Johann Sebastian Bach published The Goldberg Variations, BWV 988, in 1741. Although it was the first and only of Bach’s works of this kind, it is considered today to be one of the best examples of variation in existence.

Specifically written for the harpsichord, The Goldberg Variations consist of 30 variations and an aria. The composition was named after Johann Gottlieb Goldberg, who is reported to have summoned Bach to write the pieces and is purported to be the first to perform them. The tale of their origin, largely undocumented and unproven, has been questioned but has never been fully discredited.

Johann Gottlieb Goldberg was receiving musical instruction by Bach during his travels with Count Kaiserling, the Russian ambassador to the electoral court of Saxony. Frequently ill, the Count who also suffered from insomnia, would summon Goldberg to play for him during his sleepless nights. The Count expressed to Bach his desire for Goldberg to play pieces that were smooth, yet lively enough to cheer him up. Bach answered the request by writing Goldberg’s Variations, which were well received and frequently requested by the Count. To express his gratitude, the Count paid Bach handsomely, giving him a gold goblet filled with 100 French coins, or louis-d’ors. Some claim that the composition has proven to have far greater value over time.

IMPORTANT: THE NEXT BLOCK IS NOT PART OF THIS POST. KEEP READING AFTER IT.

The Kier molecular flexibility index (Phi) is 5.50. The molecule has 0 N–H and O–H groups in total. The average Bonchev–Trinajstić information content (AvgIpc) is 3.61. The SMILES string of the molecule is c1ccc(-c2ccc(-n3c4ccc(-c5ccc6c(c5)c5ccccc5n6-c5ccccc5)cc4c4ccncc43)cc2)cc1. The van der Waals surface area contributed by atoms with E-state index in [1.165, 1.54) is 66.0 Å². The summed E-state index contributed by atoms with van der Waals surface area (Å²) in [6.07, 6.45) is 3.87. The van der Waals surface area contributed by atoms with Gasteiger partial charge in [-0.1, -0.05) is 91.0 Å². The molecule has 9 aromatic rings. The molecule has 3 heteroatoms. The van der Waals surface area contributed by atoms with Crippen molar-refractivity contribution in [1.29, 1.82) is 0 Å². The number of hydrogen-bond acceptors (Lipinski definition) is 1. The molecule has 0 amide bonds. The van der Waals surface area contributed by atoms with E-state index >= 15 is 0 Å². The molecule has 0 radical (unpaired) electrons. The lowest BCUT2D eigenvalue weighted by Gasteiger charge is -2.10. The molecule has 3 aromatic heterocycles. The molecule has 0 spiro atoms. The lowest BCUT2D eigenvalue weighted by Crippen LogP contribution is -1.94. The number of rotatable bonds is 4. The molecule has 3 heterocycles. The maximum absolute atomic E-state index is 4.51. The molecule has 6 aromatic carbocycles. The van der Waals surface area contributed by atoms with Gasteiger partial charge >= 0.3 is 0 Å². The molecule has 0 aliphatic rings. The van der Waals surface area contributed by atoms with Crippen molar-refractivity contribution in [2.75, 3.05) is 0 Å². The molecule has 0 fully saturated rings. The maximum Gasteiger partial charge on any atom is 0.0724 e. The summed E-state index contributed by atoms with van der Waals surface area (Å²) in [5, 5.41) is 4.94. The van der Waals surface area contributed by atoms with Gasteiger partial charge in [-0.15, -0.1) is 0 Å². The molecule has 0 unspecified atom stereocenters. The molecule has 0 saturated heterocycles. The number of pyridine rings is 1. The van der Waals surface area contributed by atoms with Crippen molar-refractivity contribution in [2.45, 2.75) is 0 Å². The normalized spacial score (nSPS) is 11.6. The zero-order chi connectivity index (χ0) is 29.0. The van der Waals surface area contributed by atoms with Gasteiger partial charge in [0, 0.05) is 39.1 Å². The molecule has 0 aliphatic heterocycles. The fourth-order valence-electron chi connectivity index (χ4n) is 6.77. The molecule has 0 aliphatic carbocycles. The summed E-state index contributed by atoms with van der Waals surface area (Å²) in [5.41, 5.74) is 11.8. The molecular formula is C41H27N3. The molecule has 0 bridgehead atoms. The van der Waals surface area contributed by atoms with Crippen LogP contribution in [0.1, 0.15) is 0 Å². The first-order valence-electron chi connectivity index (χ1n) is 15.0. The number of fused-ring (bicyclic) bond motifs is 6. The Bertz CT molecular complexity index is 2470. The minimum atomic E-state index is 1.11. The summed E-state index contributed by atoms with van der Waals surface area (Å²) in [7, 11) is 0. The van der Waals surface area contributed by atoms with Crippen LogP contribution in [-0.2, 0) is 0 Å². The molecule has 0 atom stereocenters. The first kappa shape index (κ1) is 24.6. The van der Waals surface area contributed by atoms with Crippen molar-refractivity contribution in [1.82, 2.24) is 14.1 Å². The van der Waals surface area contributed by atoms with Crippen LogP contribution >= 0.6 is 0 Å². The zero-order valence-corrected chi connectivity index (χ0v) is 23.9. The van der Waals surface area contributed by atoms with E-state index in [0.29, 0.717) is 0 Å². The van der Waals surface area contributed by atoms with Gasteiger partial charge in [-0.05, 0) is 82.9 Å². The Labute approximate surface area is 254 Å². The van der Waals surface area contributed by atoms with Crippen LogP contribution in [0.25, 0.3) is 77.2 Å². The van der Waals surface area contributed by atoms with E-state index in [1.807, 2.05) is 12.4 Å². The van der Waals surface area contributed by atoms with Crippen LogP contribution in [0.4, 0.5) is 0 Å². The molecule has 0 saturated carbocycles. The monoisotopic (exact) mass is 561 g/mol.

While most of Bach’s works were published after his death, the Goldberg Variations were published during his lifetime by Balthasar Schmid, who used engraved copper plates to produce the composition. Today, there are 19 copies of the first edition in existence.

Nineteen copies of the first edition survive today. Intended for a two-manual harpsichord, the Goldberg Variations has been performed many times on both a single-manual and two-manual piano. The Goldberg Variations begin with an aria, but the variations follow a different melody based on its chord progression and bass line. Consisting of 30 variations, every third is a canon that follows an ascending pattern. Between the canons are variations are different patterns, including a fughetta, French overture, Baroque dances, and ornate areas. Upbeat tempos referred to as arabesques are repeated nine times throughout the composition. The majority of the variations are written in G major, with the exception of three—variations 15, 21, and 25 are G minor. Each variations follows the structure of the aria, with two 16- bar halves.

The Goldberg Variations conclude with an Aria da Capo e fine, calling the performer to repeat the aria at the beginning of the composition.

In 1974, Bach’s copy of the Goldberg Variations was found. This copy included a fourteen canon appendix based on the aria’s first eight bass notes. Numerous translations and adaptations have been developed and published.

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